Thurgood Marshall (1967-1991)
Thurgood Marshall lived from 1908 to 1993. Marshall was a renowned lawyer and civil rights activist, known for his high success rate in arguing before the Supreme Court and for his victory in the infamous case Brown v. Board of Education.
Marshall was born in Baltimore, Maryland, on July 2, 1908. His father, William, who worked as a railroad porter, and his mother, Norma, who worked as a school teacher, instilled in him an appreciation for the U.S. Constitution and the rule of law. He attended Frederick Douglass High School in Baltimore, where he graduated a year early. After high school, Marshall attended Lincoln University and graduated with honors (cum laude) with a Bachelor of Arts in Humanities. Due to segregation policies at the time, Marshall was unable to apply to his first choice for law school, the University of Maryland School of Law. Instead, Marshall enrolled in Howard University, where he graduated at the top of his class in 1933.
After graduating from law school, Marshall began his own private law practice in Baltimore. In 1934, Marshall represented the National Association for the Advancement of Colored People (NAACP) in the law school discrimination suit Murray v. Pearson—marking the beginning of his 25-year affiliation with the group.
One of the most notable successes of Marshall’s legal career, however, was his victory in Brown v. Board of Education, the 1954 Supreme Court decision that declared segregation in public schools unconstitutional. Including Brown, Marshall was victorious in 29 out of the 32 cases he argued before the Supreme Court.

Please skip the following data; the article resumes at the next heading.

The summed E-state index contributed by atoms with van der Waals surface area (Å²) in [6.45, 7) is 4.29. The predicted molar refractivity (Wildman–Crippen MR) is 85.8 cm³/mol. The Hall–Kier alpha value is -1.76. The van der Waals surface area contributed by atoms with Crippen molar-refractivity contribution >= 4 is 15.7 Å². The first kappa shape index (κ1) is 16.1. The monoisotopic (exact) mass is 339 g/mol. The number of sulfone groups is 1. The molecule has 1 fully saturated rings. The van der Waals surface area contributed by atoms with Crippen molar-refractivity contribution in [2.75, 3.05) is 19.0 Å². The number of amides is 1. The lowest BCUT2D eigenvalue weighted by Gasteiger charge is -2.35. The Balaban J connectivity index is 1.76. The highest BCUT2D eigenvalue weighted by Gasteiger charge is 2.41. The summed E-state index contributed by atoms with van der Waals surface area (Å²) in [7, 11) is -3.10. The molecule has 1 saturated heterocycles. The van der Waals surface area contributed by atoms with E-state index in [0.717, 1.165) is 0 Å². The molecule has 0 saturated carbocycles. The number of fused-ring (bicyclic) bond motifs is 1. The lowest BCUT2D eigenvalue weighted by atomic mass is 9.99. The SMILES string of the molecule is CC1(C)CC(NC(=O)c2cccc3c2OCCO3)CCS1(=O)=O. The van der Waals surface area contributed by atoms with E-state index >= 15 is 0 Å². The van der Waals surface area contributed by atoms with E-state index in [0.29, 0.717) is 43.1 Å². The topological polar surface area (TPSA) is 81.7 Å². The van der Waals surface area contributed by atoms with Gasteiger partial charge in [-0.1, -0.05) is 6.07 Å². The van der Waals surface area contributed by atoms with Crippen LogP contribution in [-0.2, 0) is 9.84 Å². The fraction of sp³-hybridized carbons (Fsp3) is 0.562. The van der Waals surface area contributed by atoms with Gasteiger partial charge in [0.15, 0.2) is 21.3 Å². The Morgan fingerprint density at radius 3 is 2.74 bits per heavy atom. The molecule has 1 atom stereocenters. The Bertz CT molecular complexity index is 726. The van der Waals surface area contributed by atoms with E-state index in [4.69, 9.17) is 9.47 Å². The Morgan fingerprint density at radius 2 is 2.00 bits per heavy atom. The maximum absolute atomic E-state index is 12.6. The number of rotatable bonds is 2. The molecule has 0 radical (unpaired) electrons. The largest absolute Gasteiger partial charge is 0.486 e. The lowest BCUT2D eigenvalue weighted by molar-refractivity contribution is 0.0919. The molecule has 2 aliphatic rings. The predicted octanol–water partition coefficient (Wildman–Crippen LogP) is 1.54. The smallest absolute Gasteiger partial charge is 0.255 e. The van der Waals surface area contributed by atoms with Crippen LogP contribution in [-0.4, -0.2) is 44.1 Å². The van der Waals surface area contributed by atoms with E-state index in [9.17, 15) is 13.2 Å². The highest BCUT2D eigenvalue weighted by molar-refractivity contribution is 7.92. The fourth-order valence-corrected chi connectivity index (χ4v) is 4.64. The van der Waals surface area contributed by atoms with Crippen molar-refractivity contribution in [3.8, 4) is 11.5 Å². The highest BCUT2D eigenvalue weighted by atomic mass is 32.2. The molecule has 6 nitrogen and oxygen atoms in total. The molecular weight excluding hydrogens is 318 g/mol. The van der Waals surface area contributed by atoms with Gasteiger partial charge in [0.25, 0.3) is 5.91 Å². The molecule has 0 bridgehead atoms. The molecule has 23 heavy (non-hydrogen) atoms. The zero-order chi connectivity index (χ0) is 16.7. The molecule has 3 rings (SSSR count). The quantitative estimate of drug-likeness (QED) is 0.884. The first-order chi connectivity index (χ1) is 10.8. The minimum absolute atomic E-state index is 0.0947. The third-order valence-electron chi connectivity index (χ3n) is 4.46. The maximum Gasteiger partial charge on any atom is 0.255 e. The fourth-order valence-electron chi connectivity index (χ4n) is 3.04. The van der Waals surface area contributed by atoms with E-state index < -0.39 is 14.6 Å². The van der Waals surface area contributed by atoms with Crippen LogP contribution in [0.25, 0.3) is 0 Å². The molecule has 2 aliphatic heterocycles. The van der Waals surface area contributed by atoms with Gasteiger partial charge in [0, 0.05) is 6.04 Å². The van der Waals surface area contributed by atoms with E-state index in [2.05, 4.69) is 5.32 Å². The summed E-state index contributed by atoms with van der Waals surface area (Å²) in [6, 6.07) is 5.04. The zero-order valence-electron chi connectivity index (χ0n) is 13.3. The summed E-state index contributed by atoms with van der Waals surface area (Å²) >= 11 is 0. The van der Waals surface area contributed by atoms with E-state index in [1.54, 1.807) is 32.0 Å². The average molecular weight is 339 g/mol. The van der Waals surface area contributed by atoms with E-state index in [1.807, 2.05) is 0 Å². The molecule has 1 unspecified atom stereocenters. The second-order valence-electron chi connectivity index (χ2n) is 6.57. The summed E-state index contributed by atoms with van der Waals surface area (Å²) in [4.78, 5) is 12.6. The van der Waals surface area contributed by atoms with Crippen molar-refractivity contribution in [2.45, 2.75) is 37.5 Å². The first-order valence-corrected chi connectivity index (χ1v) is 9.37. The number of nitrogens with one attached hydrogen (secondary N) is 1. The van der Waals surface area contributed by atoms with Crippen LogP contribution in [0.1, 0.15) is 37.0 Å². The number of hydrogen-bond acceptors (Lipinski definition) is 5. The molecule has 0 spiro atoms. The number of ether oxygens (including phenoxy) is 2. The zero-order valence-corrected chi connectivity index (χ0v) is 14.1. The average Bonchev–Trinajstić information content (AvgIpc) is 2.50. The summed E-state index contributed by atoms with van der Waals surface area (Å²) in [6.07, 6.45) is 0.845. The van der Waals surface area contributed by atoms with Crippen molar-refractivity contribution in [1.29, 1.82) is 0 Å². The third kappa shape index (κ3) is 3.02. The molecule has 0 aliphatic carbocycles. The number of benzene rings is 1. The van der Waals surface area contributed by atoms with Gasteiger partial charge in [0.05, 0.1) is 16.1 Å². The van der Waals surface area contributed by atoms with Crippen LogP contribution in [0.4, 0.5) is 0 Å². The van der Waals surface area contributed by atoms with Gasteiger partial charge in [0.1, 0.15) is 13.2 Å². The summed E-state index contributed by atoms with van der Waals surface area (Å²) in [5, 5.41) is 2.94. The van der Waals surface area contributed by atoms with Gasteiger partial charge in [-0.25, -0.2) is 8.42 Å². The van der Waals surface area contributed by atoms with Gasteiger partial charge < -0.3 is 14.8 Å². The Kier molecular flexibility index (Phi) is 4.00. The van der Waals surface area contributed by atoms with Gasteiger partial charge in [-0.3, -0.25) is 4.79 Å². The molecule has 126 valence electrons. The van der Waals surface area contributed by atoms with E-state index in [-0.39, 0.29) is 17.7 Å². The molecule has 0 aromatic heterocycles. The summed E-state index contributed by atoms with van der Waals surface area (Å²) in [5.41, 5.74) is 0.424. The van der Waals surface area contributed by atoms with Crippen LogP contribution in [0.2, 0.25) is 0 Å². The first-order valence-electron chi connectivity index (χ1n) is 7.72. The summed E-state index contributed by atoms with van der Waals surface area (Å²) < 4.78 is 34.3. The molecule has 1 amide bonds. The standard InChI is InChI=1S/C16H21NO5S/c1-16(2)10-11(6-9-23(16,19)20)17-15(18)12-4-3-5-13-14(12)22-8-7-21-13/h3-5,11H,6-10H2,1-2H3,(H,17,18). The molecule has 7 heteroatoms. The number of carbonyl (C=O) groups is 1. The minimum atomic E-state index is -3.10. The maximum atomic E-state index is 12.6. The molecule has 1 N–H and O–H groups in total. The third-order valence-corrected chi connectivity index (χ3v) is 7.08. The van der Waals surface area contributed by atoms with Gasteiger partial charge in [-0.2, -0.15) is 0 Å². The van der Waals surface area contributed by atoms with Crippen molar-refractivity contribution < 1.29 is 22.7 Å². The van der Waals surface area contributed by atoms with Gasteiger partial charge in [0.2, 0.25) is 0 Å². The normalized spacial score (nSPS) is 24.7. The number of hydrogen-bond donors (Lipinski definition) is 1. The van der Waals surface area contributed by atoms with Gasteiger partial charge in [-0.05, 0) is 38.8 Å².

Eventually, Marshall was appointed by President John F. Kennedy to the United States Court of Appeals for the Second Circuit. Throughout his four years spent as a federal judge, not one of Marshall’s opinions were reversed on appeal to the Supreme Court. In 1965, President Lyndon B. Johnson appointed Marshall as United States Solicitor General, a position he held for two years. As solicitor general, Marshall won fourteen out of the nineteen cases that he argued.
Appointment to the Supreme Court
President Johnson nominated Marshall to the U.S. Supreme Court in 1967. He was approved by a Senate vote of 69-11, becoming the first African American named to the Supreme Court. During his time on the Court, Marshall was notorious for ruling in favor of individual rights—especially those of criminal suspects against the government. Marshall and fellow Justice William Brennan dissented from every denial of certiorari relating to a capital case, in addition to every decision upholding the death penalty. Marshall retired from the Supreme Court in 1991 due to health issues.
Marshall died of heart failure on January 24, 1993 at age 84. He is buried in Arlington National Cemetery.